Home for Masika is a small hut made of sticks and covered with tarps. It’s barely big enough to stand up in, yet she shares it with 10 family members — and has for the last seven years.
This is where 16-year-old Masika grew up: Mugunga 3 displacement camp, a sprawling sea of cramped shelters just like hers, on the outskirts of Goma in eastern Democratic Republic of Congo (DRC). It’s the oldest of many camps in this area, where Mercy Corps provides clean water and sanitation to keep families healthy.
Mugunga was first established to host refugees from the Rwandan genocide over 20 years ago, and is now home to nearly 5,000 Congolese people who’ve fled the brutal and widespread violence of rebel armies in the countryside.
And this is where Masika is raising her infant daughter, Prefina.
“Everyday is a struggle,” she says quietly while nursing her 3-month-old on the shelter’s only bed. It’s a platform of sharp lava rocks covered only with a thin blanket. “We lay on rocks. We hardly eat. All this time, I have been enduring, but it is very hard.”
DRC is known as the most dangerous place in the world to be a woman, with reports that an average of 1,100 women are raped every single day. Sadly, one year ago, Masika was one of them.
“It happened when I went to get some firewood in the bush,” she explains hesitantly. She and four other girls were attacked by armed men who killed two of them and raped the others. “At this moment, I got pregnant, but I didn’t realize it.”
Like so many people in DRC, this wasn’t Masika’s first encounter with violence. As a child, she and her family fled rebel army attacks on their village in the contentious mining region of Walikale. She remembers bombings and machetes, and running, and then walking for a week to get to the relatively safe haven of Mugunga 3.
“We were in our homes, we lived a good life. We had farms, we had animals. We grew cassava and many different crops and always had enough to eat,” she remembers. “But when we moved to the camp, everything changed. We are living a whole other life. We struggle day by day.”
In this environment, the start of little Prefina’s life was marred by violence, but Masika is determined to give her daughter the best chance at a healthy future. She looks for opportunities to fetch water or sell small goods to make some money and help bring in food for the family.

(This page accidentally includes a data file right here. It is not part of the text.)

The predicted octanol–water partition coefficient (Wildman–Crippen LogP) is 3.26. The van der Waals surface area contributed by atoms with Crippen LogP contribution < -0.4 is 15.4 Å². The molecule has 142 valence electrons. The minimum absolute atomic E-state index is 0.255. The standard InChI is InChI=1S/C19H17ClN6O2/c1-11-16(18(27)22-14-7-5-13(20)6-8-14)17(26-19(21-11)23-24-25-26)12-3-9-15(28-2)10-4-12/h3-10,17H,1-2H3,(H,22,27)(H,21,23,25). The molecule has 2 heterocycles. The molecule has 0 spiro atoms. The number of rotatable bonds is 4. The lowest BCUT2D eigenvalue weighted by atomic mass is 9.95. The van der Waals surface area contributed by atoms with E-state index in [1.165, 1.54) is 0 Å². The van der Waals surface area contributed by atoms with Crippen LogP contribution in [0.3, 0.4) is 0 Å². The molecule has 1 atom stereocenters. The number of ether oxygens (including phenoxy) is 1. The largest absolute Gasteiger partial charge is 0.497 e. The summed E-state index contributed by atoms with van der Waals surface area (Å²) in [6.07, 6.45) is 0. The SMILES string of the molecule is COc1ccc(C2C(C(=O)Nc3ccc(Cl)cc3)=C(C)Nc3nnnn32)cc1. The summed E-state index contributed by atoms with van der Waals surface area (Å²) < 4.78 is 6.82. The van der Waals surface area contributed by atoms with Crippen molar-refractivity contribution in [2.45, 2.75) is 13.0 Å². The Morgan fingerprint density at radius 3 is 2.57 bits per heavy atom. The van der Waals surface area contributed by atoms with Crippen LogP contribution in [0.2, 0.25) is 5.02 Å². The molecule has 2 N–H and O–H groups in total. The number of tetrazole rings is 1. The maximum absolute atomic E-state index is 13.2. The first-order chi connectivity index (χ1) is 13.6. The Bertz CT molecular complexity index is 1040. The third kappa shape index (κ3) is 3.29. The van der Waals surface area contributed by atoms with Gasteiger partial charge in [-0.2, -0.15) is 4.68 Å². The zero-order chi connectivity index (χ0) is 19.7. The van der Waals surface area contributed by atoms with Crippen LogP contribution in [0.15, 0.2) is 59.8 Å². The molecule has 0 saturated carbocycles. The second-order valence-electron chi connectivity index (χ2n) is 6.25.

And the obvious highlight of Masika’s day is when the aspiring nurse goes to the children’s hygiene program that Mercy Corps started in the camp, where she is a leader and teacher. The program is part of how Mercy Corps engages the community, in addition to bringing clean water to tap stands and building latrines.
While adults are part of a hygiene and sanitation committee that manages the facilities, waste removal, and water use throughout the camp, the children’s program brings kids together to learn how to keep themselves healthy and their surroundings safe for everyone through discussions, songs and skits.
“I teach them how to wash their hands, how to maintain sanitation, and how to behave. And I will be able to teach my daughter the same things,” Masika explains.
“The only thing that is good here is that we have clean water and some sanitation [latrines, soap distribution, waste removal programs]. Without the water, people would die. People will just use rainwater for their needs, and that is not clean.”
“But for me, the future of these children will depend on their health and wellbeing. So it is a calling to help care for the children for their good future.”
The future in a place like this is uncertain. But each day that Masika works to protect Prefina and be a positive influence for children growing up here adds up to something better.
It’s vital to have clean water, but it takes remarkable people like Masika to bring hope and strength to Mercy Corps’ work for change, despite the odds.